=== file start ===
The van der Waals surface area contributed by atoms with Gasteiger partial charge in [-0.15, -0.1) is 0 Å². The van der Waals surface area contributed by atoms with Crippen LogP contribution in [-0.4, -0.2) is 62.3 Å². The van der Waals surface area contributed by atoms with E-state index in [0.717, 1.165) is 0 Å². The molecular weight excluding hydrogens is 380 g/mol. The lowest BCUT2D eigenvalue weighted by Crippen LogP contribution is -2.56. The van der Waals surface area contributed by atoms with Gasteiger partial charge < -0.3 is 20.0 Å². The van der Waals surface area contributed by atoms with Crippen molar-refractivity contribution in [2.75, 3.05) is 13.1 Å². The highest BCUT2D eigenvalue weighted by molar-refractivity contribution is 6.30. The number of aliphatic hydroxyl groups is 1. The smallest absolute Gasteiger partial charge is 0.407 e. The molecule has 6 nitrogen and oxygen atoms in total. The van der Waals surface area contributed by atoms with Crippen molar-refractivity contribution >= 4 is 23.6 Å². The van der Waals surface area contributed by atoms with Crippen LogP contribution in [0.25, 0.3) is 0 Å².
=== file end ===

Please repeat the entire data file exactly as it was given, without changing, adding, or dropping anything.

The van der Waals surface area contributed by atoms with Gasteiger partial charge in [-0.15, -0.1) is 0 Å². The van der Waals surface area contributed by atoms with Crippen LogP contribution in [-0.4, -0.2) is 62.3 Å². The van der Waals surface area contributed by atoms with E-state index in [0.717, 1.165) is 0 Å². The molecular weight excluding hydrogens is 380 g/mol. The lowest BCUT2D eigenvalue weighted by Crippen LogP contribution is -2.56. The van der Waals surface area contributed by atoms with Gasteiger partial charge < -0.3 is 20.0 Å². The van der Waals surface area contributed by atoms with Crippen molar-refractivity contribution in [2.75, 3.05) is 13.1 Å². The highest BCUT2D eigenvalue weighted by molar-refractivity contribution is 6.30. The number of aliphatic hydroxyl groups is 1. The smallest absolute Gasteiger partial charge is 0.407 e. The molecule has 6 nitrogen and oxygen atoms in total. The van der Waals surface area contributed by atoms with Crippen molar-refractivity contribution >= 4 is 23.6 Å². The van der Waals surface area contributed by atoms with Crippen LogP contribution in [0.25, 0.3) is 0 Å².